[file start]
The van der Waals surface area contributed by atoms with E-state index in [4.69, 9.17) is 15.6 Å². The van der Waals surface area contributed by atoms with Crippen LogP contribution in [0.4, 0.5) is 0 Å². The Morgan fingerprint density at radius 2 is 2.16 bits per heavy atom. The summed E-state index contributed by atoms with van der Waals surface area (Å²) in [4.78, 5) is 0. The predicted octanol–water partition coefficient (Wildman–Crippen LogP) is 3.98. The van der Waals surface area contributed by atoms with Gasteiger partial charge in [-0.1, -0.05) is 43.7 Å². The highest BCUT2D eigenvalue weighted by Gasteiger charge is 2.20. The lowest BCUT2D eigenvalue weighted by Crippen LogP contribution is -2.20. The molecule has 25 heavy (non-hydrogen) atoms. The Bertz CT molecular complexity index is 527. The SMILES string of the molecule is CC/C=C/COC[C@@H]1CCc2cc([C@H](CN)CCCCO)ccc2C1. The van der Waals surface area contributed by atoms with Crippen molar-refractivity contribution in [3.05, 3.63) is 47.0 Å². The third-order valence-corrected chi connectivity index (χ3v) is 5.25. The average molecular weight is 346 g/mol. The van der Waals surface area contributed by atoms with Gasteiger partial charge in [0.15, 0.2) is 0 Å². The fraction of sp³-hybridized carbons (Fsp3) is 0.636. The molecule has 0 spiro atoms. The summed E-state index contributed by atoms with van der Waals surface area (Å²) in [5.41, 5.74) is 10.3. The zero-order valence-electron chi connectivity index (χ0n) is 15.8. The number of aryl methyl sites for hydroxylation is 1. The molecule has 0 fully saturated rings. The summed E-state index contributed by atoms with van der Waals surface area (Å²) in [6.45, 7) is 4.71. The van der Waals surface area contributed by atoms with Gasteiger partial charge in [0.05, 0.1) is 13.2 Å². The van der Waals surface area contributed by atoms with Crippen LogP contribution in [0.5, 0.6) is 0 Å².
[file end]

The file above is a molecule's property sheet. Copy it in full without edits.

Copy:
The van der Waals surface area contributed by atoms with E-state index in [4.69, 9.17) is 15.6 Å². The van der Waals surface area contributed by atoms with Crippen LogP contribution in [0.4, 0.5) is 0 Å². The Morgan fingerprint density at radius 2 is 2.16 bits per heavy atom. The summed E-state index contributed by atoms with van der Waals surface area (Å²) in [4.78, 5) is 0. The predicted octanol–water partition coefficient (Wildman–Crippen LogP) is 3.98. The van der Waals surface area contributed by atoms with Gasteiger partial charge in [-0.1, -0.05) is 43.7 Å². The highest BCUT2D eigenvalue weighted by Gasteiger charge is 2.20. The lowest BCUT2D eigenvalue weighted by Crippen LogP contribution is -2.20. The molecule has 25 heavy (non-hydrogen) atoms. The Bertz CT molecular complexity index is 527. The SMILES string of the molecule is CC/C=C/COC[C@@H]1CCc2cc([C@H](CN)CCCCO)ccc2C1. The van der Waals surface area contributed by atoms with Crippen molar-refractivity contribution in [3.05, 3.63) is 47.0 Å². The third-order valence-corrected chi connectivity index (χ3v) is 5.25. The average molecular weight is 346 g/mol. The van der Waals surface area contributed by atoms with Gasteiger partial charge in [0.15, 0.2) is 0 Å². The fraction of sp³-hybridized carbons (Fsp3) is 0.636. The molecule has 0 spiro atoms. The summed E-state index contributed by atoms with van der Waals surface area (Å²) in [5.41, 5.74) is 10.3. The zero-order valence-electron chi connectivity index (χ0n) is 15.8. The number of aryl methyl sites for hydroxylation is 1. The molecule has 0 fully saturated rings. The summed E-state index contributed by atoms with van der Waals surface area (Å²) in [6.45, 7) is 4.71. The van der Waals surface area contributed by atoms with Gasteiger partial charge in [0.05, 0.1) is 13.2 Å². The van der Waals surface area contributed by atoms with Crippen LogP contribution in [0.5, 0.6) is 0 Å².